In what activists envision as a nascent social movement — and some bosses see as ungrateful whippersnappers unwilling to pay their dues — a slew of unpaid interns have filed suit against their former employers, including high-profile companies such as Fox Searchlight Pictures, Hearst Magazines, Gawker Media, NBCUniversal, Sony, and Conde Nast, claiming they were, in fact, employees under federal labor laws and demanding back pay. Some of the cases are still in progress or the sides have settled, and in a few instances the interns have lost. But in June came a federal district judge’s decision that got everyone’s attention: He ruled in favor of two interns who had worked on the set of the Fox Searchlight film Black Swan. That decision has set employers here and nationwide scrambling to reevaluate the legality of their own internships.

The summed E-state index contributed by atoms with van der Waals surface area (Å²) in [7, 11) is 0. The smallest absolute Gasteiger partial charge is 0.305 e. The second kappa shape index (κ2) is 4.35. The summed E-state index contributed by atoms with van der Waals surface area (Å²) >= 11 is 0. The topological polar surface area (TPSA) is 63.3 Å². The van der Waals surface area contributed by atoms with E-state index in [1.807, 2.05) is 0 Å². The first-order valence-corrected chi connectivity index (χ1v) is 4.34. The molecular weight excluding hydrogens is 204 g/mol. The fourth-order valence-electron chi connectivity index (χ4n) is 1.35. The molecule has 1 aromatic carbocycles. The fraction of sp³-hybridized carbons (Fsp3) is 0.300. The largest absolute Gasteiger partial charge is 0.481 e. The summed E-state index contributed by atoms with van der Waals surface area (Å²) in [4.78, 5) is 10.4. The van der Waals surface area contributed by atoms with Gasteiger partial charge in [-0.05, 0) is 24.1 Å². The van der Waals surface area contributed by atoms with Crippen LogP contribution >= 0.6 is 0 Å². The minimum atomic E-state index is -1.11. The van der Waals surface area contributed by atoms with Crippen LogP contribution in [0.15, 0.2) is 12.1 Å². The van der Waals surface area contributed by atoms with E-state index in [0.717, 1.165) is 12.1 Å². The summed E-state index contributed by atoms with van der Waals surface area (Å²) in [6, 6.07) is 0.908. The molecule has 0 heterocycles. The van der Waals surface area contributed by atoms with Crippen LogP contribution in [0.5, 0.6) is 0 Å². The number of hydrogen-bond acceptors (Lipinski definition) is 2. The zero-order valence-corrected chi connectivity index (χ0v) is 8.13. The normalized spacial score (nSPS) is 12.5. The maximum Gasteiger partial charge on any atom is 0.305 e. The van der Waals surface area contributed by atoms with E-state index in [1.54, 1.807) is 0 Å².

“I think we may be seeing the beginning of the end of the unpaid internship in the for-profit sector,” says Ross Perlin, a New York City-based author who put a spotlight on the issue with his 2011 book Intern Nation: How to Earn Nothing and Learn Little in the Brave New Economy.
This weekend, Melissa Schorr looked at some of the litigation that has been occurring against companies by unpaid interns, how some unpaid internships are disappearing (Conde Nast shuttered its internship program for 2014), and how colleges have remained conspicuously silent about the matter (companies feel better about offering no compensation if they think interns will get college credit they can actually use towards graduating).
Photo: Ted Van Pelt
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